By Jacob Katel
By Laurie Charles
By Nate "Igor" Smith
By Abel Folgar
By Kat Bein
By Jacob Katel
That's interesting, because a lot of rappers downplay their work in the studio.
I think I have a different mentality. A lot of rappers who say they prefer the stage over the studio, their shows still suck.
Why was the album twice delayed?
The first time I had a hand in pushing it back because I wanted to tweak some things and I wanted to shoot a video for "When the Gun Draws." The second time we pushed it back again to create more marketing funds. The record was prereleased earlier in the UK, and the response over there was so overwhelming that [Universal's UK division] actually funded the video.
Clipse became a critical darling — even playing at the Pitchfork festival — and had a hard time selling records. Do you worry about connecting with the public?
If the public really likes what's on the radio right now, then I don't have a problem with not connecting with them. If the public were exposed to my record, many of them would probably like it. Clipse's album was one of the best albums of last year, but their marketing wasn't up to par [to show] why that group is unique. When they talk the drug talk, they do it in a very entertaining way, in a very good way, a vivid way. You can't compare them to anybody else who does that, to Young Jeezy or Jay-Z.
How do you feel about playing shows in front of a bunch of white kids?
I mean, white kids have always supported hip-hop since the beginning. To me that's like a no-brainer. If you're influenced by Led Zeppelin and Black Sabbath, a great deal of your audience is not just going to be urban kids from the hood.
Any chance of an Organized Konfusion reunion?
Who knows what the future holds?
Jedi Mind Tricks
Just minutes after a recent Democratic presidential debate, Vinnie Paz is nonplussed. As frontman of the rugged Philadelphia trio Jedi Mind Tricks, he has always been incendiary. On the 2006 track "Uncommon Valor: A Vietnam Story," he spit verses from the point of view of an American G.I. scared shitless in a foxhole. On "Silence & I," a track for his side project, Army of the Pharaohs, Paz got more direct: "I got a bomb in hand, and it's for George Walker/Meet your maker, motherfucker, meet your lost father."
Still, he doesn't relate to all of that mainstream political noise, he says by phone from a Philly recording studio, where he's wrapping up another AOTP disc. "I'm not really as motivated by a lot of the issues brought up by the average candidate," Paz says. "I'm more concerned with things like Mumia Abu-Jamal being in jail, and getting these kids out of Iraq, and things like that."
Jedi Mind Tricks is similarly difficult to pin down. The group was formed in 1996, with backbone DJ/producer Stoupe and, on the mike, Paz and Jus Allah. Then they downsized to a duo, with Jus Allah estranged. Then came the Army of the Pharoahs records, featuring Paz with a fluid roster of underground stars (not to be confused with the regular Jedi Mind Tricks records, which have also always boasted casts of thousands). Next, Jus Allah was rumored to be rejoining JMT, in time for the 2006 album Servants in Heaven, Kings in Hell. But he remained absent from the final product. Now he's back, but only for a few Rock the Bells dates (Miami is not among them).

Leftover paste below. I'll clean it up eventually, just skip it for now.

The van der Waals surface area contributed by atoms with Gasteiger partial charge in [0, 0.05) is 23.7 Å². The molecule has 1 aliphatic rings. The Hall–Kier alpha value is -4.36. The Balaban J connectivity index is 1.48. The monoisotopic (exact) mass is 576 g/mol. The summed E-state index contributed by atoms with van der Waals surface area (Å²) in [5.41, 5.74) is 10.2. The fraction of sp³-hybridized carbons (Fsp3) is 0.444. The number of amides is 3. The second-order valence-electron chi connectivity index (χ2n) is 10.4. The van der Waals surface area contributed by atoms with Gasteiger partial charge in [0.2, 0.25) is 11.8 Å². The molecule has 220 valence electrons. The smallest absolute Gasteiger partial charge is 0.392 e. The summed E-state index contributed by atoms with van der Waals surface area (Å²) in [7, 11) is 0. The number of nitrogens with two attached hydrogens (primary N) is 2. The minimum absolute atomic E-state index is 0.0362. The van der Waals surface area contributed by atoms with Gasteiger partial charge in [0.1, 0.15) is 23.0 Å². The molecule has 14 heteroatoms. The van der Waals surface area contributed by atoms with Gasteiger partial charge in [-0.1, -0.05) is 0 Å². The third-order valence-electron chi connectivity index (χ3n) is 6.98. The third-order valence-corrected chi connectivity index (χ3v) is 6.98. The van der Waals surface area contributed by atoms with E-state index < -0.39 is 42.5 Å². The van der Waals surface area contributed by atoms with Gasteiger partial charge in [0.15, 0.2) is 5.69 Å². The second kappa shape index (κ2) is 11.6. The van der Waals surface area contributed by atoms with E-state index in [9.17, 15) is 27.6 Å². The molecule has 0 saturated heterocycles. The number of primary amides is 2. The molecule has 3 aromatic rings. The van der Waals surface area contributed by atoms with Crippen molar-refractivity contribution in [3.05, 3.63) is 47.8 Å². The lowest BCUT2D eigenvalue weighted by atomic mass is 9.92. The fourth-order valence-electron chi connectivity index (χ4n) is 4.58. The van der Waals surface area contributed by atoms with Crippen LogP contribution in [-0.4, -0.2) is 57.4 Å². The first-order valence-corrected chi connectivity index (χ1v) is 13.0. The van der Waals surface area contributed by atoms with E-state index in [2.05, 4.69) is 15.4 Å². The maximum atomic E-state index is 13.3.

As for the group's songs, thematically they're full of concrete imagery, but are anchored in out-there abstract narrative. There are numerous spiritual references; the Italian-American Paz is a devoted student of Islam. He's a master of extended metaphors that sometimes last an entire verse; his imagery is often frighteningly violent but impressively erudite. And his violence isn't of the mundane block/trap variety; it takes place on a different, strange cosmic plane.
All of this can make his interview voice surprising at first. He speaks in carefully measured tones, his words almost halting. This contrasts sharply with his MC flow — a roiling, aggressive voice with textures as dark and viscous as crude oil.
In fact the Jedi Mind Tricks oeuvre is drenched with in-your-face attitude and sonic quality that is downright ... punk rock. Indeed on the group's MySpace page, Paz cites numerous early hardcore acts like Hatebreed, H20, and Judge as influences. "I was always drawn to anything that was sort of aggressive and anti-pop, you know? Or anti-pop-culture," he says. "I was drawn to Public Enemy, but also to a lot of bands like Bad Brains ... based on the aggressive and rebellious nature. I still try to emulate some of that in what we do."
The DIY ethos propels the group, which remains on the independent label Baby Grande, and on the road for the better part of the year. It also stops Paz from focusing on the hype surrounding Rock the Bells and the prospect of playing to fields of thousands. "[Performing] is what I do; it's what I've done for so many years," he says. "I don't think people get nervous every day when they get up to go to their job." — Arielle Castillo